Boston Marathon bombing jury is chosen, allowing trial to begin

Jury will decide if Dzhokhar Tsarnaev, 21, lives or dies for the August 2013 Boston marathon bombing

Ten women and eight men, all of them Boston-area residents, were selected Tuesday afternoon as jurors and alternates to hear the case of Boston Marathon bombing suspect Dzhokhar Tsarnaev -- the trial at last getting underway after two months of jury selection and repeated attempts to move the case out of Boston.

The panel members, almost all of them middle-aged, are to report Wednesday morning to the federal courthouse on Boston Harbor, not far the finish line of the April 2013 bombing that killed three people and wounded more than 260 others. It remained unclear who are jurors and who are alternates; that distinction will not be announced until the end of the trial.

A pool of 64 potential jurors was brought into Judge George A. O'Toole Jr.'s courtroom, filling the benches as nine security officers, in suits and ties, positioned themselves around the room. Tsarnaev, 21, in a brown sport coat, his hair shaggy, his beard thin, rarely looked at them.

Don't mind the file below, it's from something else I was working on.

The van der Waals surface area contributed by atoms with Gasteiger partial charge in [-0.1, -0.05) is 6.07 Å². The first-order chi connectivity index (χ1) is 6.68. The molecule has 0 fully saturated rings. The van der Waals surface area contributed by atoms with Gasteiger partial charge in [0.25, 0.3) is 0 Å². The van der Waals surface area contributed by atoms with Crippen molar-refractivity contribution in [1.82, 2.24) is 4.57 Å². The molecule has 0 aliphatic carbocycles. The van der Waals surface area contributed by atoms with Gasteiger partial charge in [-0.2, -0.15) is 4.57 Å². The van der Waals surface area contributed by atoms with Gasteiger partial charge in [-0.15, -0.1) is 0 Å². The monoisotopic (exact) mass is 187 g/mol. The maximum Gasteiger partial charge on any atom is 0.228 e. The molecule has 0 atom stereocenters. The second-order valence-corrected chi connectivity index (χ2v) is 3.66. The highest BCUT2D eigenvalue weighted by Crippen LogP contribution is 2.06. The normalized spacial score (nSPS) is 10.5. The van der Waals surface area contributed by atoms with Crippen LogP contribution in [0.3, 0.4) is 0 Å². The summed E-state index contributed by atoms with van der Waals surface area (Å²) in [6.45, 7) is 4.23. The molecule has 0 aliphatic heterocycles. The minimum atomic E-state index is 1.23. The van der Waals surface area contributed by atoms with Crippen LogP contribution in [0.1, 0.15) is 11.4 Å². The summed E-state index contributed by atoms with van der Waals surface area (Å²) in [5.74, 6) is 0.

One by one, the judge called the jurors' numbers and asked them to take seats in the jury box. The judge then told them, "You have now been selected." He ordered the 18 jurors to return in the morning to be sworn in, and to hear opening statements in the trial against Tsarnaev, a Russian immigrant.

One of the jurors was described as being half-Iranian, while the others were white. Some were unemployed; one works as a house painter. All said they would be willing to put Tsarnaev to death if they found him guilty in the capital case being tried in federal court. Massachusetts does not have a state death penalty, and polls in the state show a large number opposed to capital punishment. 

If they do find Tsarnaev guilty, the trial would go into a sentencing phase, and the panel could vote on whether to put him to death for the worst terrorist attack in the U.S. since Sept. 11, 2001.

As the jurors left the courtroom and the security officers cleared the area, Tsarnaev stood and continued to look down. He then was led away.

Richard.Serrano@latimes.com

On Twitter: @RickSerranoLAT

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